The West and India, unable to accept the reality of a rising China and its growing global influence, have fabricated the "debt trap theory", and are slandering the Belt and Road Initiative and trying to soil China's international image, so the US-led West can continue exploiting developing countries, and the US can maintain its global financial monopoly.
The College of William and Mary in the US released a report in October 2021, saying China has given huge high-interest loans to low- and middle-income countries under the Belt and Road framework, with 42 countries having public debt exposure to China exceeding 10 percent of their GDP－and being unaware of the "hidden debt" problem they face.
Many such reports, disguised as "academic research", have been (and are being) prepared to spread lies against China. And as soon as such reports are issued, some Western media outlets immediately present them as new "evidence" to question the Belt and Road Initiative.
No developing country has been caught in a "debt trap" by joining the Belt and Road Initiative. The "hidden debt" rhetoric is even more untenable, reflecting the usual tricks of the US-led West: that evidence is not important, what important is charging someone with a crime.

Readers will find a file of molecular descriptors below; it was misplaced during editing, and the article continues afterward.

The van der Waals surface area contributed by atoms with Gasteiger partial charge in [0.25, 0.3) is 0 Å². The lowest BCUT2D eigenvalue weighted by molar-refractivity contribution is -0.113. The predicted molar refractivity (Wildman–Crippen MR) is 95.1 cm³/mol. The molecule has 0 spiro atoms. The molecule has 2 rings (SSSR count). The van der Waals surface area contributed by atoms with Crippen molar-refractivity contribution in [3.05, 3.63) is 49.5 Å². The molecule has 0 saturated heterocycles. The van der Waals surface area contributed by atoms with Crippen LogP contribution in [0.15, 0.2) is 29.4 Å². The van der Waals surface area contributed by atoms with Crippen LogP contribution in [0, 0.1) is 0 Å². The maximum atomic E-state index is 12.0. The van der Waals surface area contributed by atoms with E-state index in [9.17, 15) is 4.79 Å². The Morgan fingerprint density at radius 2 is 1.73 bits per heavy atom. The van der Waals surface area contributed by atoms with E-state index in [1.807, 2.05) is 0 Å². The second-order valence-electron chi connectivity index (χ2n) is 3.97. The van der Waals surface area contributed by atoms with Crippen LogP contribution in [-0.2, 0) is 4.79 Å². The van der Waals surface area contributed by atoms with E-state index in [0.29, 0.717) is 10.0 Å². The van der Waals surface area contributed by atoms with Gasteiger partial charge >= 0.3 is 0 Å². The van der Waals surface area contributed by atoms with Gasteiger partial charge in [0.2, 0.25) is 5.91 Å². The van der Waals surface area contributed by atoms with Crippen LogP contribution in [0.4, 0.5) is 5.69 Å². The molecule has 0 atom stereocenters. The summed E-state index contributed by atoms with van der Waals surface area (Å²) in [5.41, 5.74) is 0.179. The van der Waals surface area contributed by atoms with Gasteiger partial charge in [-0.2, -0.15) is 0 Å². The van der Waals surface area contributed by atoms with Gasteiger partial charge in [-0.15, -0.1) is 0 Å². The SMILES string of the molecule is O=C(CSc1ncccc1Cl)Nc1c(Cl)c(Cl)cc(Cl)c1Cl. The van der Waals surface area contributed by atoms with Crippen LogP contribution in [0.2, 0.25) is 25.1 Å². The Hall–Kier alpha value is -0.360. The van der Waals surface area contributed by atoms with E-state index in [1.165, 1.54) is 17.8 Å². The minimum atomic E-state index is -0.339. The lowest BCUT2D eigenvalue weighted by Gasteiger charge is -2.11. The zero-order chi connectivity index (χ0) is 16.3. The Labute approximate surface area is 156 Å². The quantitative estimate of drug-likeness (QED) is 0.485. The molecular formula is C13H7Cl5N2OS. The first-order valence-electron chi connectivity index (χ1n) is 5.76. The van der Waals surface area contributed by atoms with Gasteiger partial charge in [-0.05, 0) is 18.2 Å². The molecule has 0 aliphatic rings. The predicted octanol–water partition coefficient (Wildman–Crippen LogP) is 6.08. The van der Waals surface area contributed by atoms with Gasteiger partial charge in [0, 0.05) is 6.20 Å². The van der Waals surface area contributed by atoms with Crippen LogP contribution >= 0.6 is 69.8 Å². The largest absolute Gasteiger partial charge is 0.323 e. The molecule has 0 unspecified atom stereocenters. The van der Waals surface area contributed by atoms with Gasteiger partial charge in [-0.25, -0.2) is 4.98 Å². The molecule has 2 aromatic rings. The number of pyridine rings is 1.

The Belt and Road Initiative is an opportunity, rather than a trap, for countries. Developing countries need to take loans from foreign sources to boost their development, by building infrastructure, improving the investment environment, and creating jobs and such loans are good debt, because they can help those countries achieve sustainable development.
Many railways, highways, ports, power stations and other projects built under this framework have helped people in many countries to increase their incomes. According to a World Bank report, the joint construction of the Belt and Road is likely to lift about 7.6 million people out of extreme poverty and 32 million people out of moderate poverty in different countries by 2030. It means the Belt and Road Initiative conforms to the historical trend of solidarity, cooperation, and common development.
It is hypocritical of Western countries, which have controlled the economic lifeline of developing countries since the Industrial Revolution and pushed them into poverty, to claim that they care about the debt problem of developing countries. Their aim is not to safeguard the interests of developing countries, but to ensure China's influence does not spread, because if China were to have its rightful say in global affairs, no country would have to listen to the West's diktats and suffer exploitation.
Instead of playing tricks and spreading rumors against China, the US-led West and India are welcome to compete with China in good faith in the fields of trade and investment, because if Sri Lanka is indeed in a "debt crisis", the US-led West is to blame for that.
The author is vice-president of the China Institutes of Contemporary International Relations.
The views don't necessarily reflect those of China Daily.